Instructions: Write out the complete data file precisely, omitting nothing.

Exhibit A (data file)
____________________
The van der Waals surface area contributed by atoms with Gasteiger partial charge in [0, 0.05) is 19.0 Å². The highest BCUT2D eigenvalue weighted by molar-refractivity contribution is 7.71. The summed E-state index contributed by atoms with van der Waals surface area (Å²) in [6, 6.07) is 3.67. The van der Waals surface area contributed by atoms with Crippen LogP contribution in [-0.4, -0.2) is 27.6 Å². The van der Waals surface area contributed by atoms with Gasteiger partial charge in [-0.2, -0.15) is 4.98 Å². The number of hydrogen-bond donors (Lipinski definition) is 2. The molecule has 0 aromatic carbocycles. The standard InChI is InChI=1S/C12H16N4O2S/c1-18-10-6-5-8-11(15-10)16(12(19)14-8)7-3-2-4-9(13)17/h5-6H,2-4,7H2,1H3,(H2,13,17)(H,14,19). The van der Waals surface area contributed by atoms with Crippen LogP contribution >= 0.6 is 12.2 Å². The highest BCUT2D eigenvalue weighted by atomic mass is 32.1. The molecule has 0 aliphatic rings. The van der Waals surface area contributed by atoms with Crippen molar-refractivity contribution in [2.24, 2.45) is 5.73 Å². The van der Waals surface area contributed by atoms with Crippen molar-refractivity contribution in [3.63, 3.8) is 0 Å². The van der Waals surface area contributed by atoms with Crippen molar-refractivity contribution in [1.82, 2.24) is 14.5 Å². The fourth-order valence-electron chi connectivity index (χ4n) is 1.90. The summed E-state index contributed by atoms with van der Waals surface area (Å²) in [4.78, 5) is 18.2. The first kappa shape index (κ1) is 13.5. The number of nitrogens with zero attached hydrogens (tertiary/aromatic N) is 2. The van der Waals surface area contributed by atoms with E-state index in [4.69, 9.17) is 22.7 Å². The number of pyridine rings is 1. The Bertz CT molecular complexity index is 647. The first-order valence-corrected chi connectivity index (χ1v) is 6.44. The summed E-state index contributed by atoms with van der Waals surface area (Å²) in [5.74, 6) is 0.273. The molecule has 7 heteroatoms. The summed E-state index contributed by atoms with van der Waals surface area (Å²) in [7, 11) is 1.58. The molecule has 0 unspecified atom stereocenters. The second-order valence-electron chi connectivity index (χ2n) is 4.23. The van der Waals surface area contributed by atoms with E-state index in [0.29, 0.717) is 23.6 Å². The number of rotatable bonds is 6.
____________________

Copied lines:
The van der Waals surface area contributed by atoms with Gasteiger partial charge in [0, 0.05) is 19.0 Å². The highest BCUT2D eigenvalue weighted by molar-refractivity contribution is 7.71. The summed E-state index contributed by atoms with van der Waals surface area (Å²) in [6, 6.07) is 3.67. The van der Waals surface area contributed by atoms with Crippen LogP contribution in [-0.4, -0.2) is 27.6 Å². The van der Waals surface area contributed by atoms with Gasteiger partial charge in [-0.2, -0.15) is 4.98 Å². The number of hydrogen-bond donors (Lipinski definition) is 2. The molecule has 0 aromatic carbocycles. The standard InChI is InChI=1S/C12H16N4O2S/c1-18-10-6-5-8-11(15-10)16(12(19)14-8)7-3-2-4-9(13)17/h5-6H,2-4,7H2,1H3,(H2,13,17)(H,14,19). The van der Waals surface area contributed by atoms with Crippen LogP contribution >= 0.6 is 12.2 Å². The highest BCUT2D eigenvalue weighted by atomic mass is 32.1. The molecule has 0 aliphatic rings. The van der Waals surface area contributed by atoms with Crippen molar-refractivity contribution in [2.24, 2.45) is 5.73 Å². The van der Waals surface area contributed by atoms with Crippen molar-refractivity contribution in [3.63, 3.8) is 0 Å². The van der Waals surface area contributed by atoms with Crippen molar-refractivity contribution in [1.82, 2.24) is 14.5 Å². The fourth-order valence-electron chi connectivity index (χ4n) is 1.90. The summed E-state index contributed by atoms with van der Waals surface area (Å²) in [4.78, 5) is 18.2. The first kappa shape index (κ1) is 13.5. The number of nitrogens with zero attached hydrogens (tertiary/aromatic N) is 2. The van der Waals surface area contributed by atoms with E-state index in [4.69, 9.17) is 22.7 Å². The number of pyridine rings is 1. The Bertz CT molecular complexity index is 647. The first-order valence-corrected chi connectivity index (χ1v) is 6.44. The summed E-state index contributed by atoms with van der Waals surface area (Å²) in [5.74, 6) is 0.273. The molecule has 7 heteroatoms. The summed E-state index contributed by atoms with van der Waals surface area (Å²) in [7, 11) is 1.58. The molecule has 0 unspecified atom stereocenters. The second-order valence-electron chi connectivity index (χ2n) is 4.23. The van der Waals surface area contributed by atoms with E-state index in [0.29, 0.717) is 23.6 Å². The number of rotatable bonds is 6.